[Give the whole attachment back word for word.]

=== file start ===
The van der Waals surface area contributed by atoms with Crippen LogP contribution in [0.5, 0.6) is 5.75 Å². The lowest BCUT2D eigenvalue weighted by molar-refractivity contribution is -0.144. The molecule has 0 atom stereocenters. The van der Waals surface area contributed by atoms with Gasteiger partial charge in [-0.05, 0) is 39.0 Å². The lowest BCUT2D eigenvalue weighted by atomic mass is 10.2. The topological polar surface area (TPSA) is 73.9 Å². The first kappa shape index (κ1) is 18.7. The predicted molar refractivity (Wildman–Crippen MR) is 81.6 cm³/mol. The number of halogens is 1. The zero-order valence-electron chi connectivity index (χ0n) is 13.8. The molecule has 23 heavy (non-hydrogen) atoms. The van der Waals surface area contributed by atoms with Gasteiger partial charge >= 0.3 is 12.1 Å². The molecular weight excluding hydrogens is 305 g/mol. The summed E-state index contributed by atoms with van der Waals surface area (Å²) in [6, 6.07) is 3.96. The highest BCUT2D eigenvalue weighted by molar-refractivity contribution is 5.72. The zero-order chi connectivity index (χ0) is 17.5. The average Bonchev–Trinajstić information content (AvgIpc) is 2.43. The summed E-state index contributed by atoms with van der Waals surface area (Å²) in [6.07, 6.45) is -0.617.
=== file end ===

The van der Waals surface area contributed by atoms with Crippen LogP contribution in [0.5, 0.6) is 5.75 Å². The lowest BCUT2D eigenvalue weighted by molar-refractivity contribution is -0.144. The molecule has 0 atom stereocenters. The van der Waals surface area contributed by atoms with Gasteiger partial charge in [-0.05, 0) is 39.0 Å². The lowest BCUT2D eigenvalue weighted by atomic mass is 10.2. The topological polar surface area (TPSA) is 73.9 Å². The first kappa shape index (κ1) is 18.7. The predicted molar refractivity (Wildman–Crippen MR) is 81.6 cm³/mol. The number of halogens is 1. The zero-order valence-electron chi connectivity index (χ0n) is 13.8. The molecule has 23 heavy (non-hydrogen) atoms. The van der Waals surface area contributed by atoms with Gasteiger partial charge >= 0.3 is 12.1 Å². The molecular weight excluding hydrogens is 305 g/mol. The summed E-state index contributed by atoms with van der Waals surface area (Å²) in [6, 6.07) is 3.96. The highest BCUT2D eigenvalue weighted by molar-refractivity contribution is 5.72. The zero-order chi connectivity index (χ0) is 17.5. The average Bonchev–Trinajstić information content (AvgIpc) is 2.43. The summed E-state index contributed by atoms with van der Waals surface area (Å²) in [6.07, 6.45) is -0.617.